Will the industry see an aggressive crackdown on expert networks, going forward?
The SEC is actively investigating expert network firms and their consulting arrangements with those who provide information and the traders who pay to receive this information. The expert networks industry should expect the SEC’s scrutiny to continue. However, it should be noted that only conduct that crosses the line has resulted in SEC enforcement action. Individuals and entities charged by the SEC include corporate employees who stole and sold confidential information, directly or indirectly through an expert network firm’s employees.

The SEC has also charged a hedge fund and several hedge fund employees who arranged cash payments to receive this stolen information and trade profitably using that information. The corporate employees, the tippers, lined their pockets with tens of thousands of dollars in ‘consulting’ fees while the hedge fund tippees made millions of dollars in illicit gains from trading on the information. The information itself was detailed, company-specific information about earnings, sales, top-line revenue, product orders and other similar material information. Given these egregious facts, the SEC’s actions cannot and should not be read as a condemnation of all expert networking firms or the consultants who are associated with them. That said, the SEC’s investigation into the practices of various expert networks is continuing and, if the facts warrant it, it will bring additional charges.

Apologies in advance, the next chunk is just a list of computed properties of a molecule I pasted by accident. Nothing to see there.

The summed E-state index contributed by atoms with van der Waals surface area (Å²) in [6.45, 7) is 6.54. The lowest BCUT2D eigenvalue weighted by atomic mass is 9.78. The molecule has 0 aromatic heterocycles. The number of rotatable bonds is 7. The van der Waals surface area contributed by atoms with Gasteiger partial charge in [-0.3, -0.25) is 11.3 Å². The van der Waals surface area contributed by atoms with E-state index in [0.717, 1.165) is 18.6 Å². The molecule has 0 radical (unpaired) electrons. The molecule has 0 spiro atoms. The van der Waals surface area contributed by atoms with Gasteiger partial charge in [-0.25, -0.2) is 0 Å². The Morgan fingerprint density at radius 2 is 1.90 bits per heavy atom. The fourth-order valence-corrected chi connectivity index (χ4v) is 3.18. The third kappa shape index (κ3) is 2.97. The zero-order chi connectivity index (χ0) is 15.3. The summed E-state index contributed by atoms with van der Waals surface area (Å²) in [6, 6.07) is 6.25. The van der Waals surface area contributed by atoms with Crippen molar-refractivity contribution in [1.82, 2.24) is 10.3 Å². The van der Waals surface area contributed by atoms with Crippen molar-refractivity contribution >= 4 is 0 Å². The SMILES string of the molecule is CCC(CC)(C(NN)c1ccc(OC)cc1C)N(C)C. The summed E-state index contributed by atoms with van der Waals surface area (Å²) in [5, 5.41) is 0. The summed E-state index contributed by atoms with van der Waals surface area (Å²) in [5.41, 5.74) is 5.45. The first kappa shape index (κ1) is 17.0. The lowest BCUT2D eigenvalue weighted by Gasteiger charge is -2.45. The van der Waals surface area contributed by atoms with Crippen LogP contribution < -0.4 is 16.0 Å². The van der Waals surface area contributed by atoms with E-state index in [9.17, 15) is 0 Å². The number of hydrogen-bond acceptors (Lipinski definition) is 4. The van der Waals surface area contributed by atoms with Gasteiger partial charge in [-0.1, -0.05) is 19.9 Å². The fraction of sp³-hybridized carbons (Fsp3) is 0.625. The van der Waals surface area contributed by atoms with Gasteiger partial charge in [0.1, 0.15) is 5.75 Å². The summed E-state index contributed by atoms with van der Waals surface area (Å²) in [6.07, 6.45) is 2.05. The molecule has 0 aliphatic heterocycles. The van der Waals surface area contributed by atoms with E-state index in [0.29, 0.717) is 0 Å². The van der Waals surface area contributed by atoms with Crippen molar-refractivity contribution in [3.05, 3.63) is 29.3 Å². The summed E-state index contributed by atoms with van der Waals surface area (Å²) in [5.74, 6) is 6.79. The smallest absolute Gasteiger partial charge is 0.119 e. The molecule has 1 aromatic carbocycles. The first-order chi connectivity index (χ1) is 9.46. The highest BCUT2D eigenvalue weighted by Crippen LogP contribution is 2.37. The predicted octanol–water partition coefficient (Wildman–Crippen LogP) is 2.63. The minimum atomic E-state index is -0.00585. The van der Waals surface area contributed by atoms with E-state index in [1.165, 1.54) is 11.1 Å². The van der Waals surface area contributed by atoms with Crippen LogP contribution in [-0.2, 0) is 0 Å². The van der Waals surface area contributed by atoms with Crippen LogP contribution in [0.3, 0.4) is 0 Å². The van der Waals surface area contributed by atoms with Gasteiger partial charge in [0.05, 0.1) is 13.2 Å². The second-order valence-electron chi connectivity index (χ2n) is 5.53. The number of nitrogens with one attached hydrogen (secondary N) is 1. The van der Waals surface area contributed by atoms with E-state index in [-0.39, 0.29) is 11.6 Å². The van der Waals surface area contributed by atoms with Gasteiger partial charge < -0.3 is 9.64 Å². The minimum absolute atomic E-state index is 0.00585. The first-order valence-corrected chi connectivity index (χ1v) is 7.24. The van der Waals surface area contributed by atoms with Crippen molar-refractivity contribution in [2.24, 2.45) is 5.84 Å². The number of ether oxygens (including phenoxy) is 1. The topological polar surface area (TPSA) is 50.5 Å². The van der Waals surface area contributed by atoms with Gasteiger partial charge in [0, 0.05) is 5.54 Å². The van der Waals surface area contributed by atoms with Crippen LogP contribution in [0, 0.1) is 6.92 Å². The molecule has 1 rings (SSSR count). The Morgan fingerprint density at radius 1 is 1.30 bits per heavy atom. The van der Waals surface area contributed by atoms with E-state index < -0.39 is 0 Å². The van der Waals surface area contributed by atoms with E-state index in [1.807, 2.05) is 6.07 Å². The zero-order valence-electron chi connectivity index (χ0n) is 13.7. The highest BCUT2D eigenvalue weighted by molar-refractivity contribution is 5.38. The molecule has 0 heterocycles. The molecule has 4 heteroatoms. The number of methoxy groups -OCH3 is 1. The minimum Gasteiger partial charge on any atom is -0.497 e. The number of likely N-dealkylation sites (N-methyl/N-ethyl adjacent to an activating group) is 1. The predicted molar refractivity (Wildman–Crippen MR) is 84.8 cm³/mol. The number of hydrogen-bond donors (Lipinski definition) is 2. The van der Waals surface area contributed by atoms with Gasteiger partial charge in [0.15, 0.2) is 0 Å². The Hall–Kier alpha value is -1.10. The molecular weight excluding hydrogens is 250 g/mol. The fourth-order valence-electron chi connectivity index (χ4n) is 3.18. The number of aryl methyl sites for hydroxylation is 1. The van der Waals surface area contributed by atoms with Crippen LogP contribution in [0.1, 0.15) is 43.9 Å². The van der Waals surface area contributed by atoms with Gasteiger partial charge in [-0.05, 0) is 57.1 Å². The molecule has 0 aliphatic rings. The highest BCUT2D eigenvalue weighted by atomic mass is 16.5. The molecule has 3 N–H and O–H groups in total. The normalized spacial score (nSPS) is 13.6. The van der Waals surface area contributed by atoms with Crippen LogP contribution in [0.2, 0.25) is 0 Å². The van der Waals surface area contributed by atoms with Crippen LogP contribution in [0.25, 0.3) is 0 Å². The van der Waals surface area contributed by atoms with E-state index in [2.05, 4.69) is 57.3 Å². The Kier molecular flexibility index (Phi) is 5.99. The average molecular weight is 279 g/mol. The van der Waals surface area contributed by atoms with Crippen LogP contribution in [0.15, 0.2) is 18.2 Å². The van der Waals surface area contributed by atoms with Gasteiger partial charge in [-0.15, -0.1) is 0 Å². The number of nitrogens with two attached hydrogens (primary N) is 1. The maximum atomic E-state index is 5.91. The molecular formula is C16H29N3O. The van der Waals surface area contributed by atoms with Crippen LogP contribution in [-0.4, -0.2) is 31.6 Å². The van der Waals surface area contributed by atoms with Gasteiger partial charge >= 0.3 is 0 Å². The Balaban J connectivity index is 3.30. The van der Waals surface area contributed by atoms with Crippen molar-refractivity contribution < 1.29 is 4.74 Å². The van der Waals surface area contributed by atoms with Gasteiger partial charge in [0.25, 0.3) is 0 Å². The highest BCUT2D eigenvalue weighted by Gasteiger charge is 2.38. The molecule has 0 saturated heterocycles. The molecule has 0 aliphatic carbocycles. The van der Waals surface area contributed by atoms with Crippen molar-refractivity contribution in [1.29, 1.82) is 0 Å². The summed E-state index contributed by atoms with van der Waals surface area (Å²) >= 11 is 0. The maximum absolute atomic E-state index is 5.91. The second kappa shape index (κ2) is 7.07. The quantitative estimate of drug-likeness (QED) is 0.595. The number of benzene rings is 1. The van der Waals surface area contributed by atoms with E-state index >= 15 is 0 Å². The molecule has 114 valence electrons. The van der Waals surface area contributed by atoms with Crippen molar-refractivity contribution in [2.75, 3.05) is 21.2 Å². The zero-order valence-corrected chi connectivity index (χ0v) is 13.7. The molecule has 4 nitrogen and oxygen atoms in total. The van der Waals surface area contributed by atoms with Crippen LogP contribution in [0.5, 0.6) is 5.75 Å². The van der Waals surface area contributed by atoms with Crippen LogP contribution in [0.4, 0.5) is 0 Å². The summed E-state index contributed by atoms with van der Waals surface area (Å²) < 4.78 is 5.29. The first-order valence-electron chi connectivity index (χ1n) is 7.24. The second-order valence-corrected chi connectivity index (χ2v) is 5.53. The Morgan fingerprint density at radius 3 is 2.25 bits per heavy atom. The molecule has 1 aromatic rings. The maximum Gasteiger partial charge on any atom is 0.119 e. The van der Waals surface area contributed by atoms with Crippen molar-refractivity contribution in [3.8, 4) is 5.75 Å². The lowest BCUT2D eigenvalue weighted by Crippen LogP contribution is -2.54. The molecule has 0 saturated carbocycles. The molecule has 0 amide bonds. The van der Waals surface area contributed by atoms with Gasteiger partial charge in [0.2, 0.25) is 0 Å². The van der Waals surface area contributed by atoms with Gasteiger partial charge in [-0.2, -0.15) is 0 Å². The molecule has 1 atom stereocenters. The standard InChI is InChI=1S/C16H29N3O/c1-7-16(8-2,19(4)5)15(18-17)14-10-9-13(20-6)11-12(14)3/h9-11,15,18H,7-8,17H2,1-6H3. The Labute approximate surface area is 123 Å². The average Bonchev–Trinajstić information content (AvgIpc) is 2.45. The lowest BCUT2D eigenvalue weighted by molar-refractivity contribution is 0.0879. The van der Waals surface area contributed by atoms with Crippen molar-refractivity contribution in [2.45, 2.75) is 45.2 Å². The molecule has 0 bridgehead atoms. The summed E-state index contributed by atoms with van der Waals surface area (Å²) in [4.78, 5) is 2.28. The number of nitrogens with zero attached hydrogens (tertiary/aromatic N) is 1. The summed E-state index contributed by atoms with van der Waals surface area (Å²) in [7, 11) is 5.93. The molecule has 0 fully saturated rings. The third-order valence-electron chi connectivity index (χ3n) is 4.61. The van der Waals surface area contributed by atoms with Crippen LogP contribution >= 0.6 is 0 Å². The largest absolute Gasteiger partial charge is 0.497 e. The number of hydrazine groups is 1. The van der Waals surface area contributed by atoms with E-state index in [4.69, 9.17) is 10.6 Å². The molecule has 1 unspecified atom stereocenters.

There are genuine and honest executives who are found not guilty of insider trading allegations. But the mere suspicion of such activity can tarnish their credibility. What are some common mistakes that well-meaning executives make that can put them in trouble?
There are instances where people charged by the SEC are found not liable for the securities law violations that were alleged. However, the decision to charge someone is not based on common mistakes made by the defendant but rather on the totality of the facts gathered in the investigation. SEC investigations are fact-finding investigations, meaning that the staff seeks to learn the facts through witness testimony, document production and other means. The staff expects truthful and complete responses to its testimony questions and its requests for documents, and anything less raises red flags for the staff.

It is also important to note that the agency is mindful of the impact that an SEC action can have on a defendant’s reputation and future livelihood, and its processes are designed to ensure that any charges recommended by the staff and any defenses available to the defendant receive close and careful deliberation by the Commission before an action is authorized.
 
In India, where the hedge fund industry is still nascent and poised for growth, what tips from the SEC can you share with SEBI to prevent fund managers from obtaining non-public information?
For any regulator to effectively oversee an industry, it must actively engage industry participants. The key is to encourage them to collaborate with the regulator to develop a common vision regarding generally accepted industry practices, and to take action aimed at curbing conduct that undermines that vision. In the U.S., such a relationship exists between the SEC and the securities industry. The SEC’s recent enforcement actions, apart from having their own deterrent effect, have underscored the need for investment advisers to have policies and procedures reasonably designed to prevent insider trading. To that end, senior SEC staff members have publicly articulated appropriate front-end and back-end controls that could be built around information obtained from expert networks that would minimize the risk arising from consulting with such firms.

(Sujata Srinivasan is a freelance journalist based in Connecticut, USA. She contributes regularly for Forbes India)